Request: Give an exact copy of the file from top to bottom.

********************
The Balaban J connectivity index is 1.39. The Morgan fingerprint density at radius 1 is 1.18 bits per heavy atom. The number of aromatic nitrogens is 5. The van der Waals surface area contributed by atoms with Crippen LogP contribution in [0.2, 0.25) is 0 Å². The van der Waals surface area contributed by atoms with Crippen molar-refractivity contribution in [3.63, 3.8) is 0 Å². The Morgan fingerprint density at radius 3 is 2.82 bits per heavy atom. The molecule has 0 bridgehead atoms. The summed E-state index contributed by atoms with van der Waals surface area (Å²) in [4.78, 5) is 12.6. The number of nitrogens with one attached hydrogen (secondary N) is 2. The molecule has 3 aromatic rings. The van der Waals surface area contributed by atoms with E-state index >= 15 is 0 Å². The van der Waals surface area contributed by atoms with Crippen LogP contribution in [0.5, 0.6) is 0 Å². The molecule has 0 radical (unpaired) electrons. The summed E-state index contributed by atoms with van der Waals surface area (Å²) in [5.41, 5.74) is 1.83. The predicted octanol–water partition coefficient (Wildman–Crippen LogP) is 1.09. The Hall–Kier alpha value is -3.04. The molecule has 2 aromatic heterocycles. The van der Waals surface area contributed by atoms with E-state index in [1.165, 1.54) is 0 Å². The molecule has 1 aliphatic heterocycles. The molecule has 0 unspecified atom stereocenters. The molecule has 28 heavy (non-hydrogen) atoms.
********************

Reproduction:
The Balaban J connectivity index is 1.39. The Morgan fingerprint density at radius 1 is 1.18 bits per heavy atom. The number of aromatic nitrogens is 5. The van der Waals surface area contributed by atoms with Crippen LogP contribution in [0.2, 0.25) is 0 Å². The van der Waals surface area contributed by atoms with Crippen molar-refractivity contribution in [3.63, 3.8) is 0 Å². The Morgan fingerprint density at radius 3 is 2.82 bits per heavy atom. The molecule has 0 bridgehead atoms. The summed E-state index contributed by atoms with van der Waals surface area (Å²) in [4.78, 5) is 12.6. The number of nitrogens with one attached hydrogen (secondary N) is 2. The molecule has 3 aromatic rings. The van der Waals surface area contributed by atoms with E-state index >= 15 is 0 Å². The van der Waals surface area contributed by atoms with Crippen LogP contribution in [0.5, 0.6) is 0 Å². The molecule has 0 radical (unpaired) electrons. The summed E-state index contributed by atoms with van der Waals surface area (Å²) in [5.41, 5.74) is 1.83. The predicted octanol–water partition coefficient (Wildman–Crippen LogP) is 1.09. The Hall–Kier alpha value is -3.04. The molecule has 2 aromatic heterocycles. The van der Waals surface area contributed by atoms with E-state index in [1.165, 1.54) is 0 Å². The molecule has 1 aliphatic heterocycles. The molecule has 0 unspecified atom stereocenters. The molecule has 28 heavy (non-hydrogen) atoms.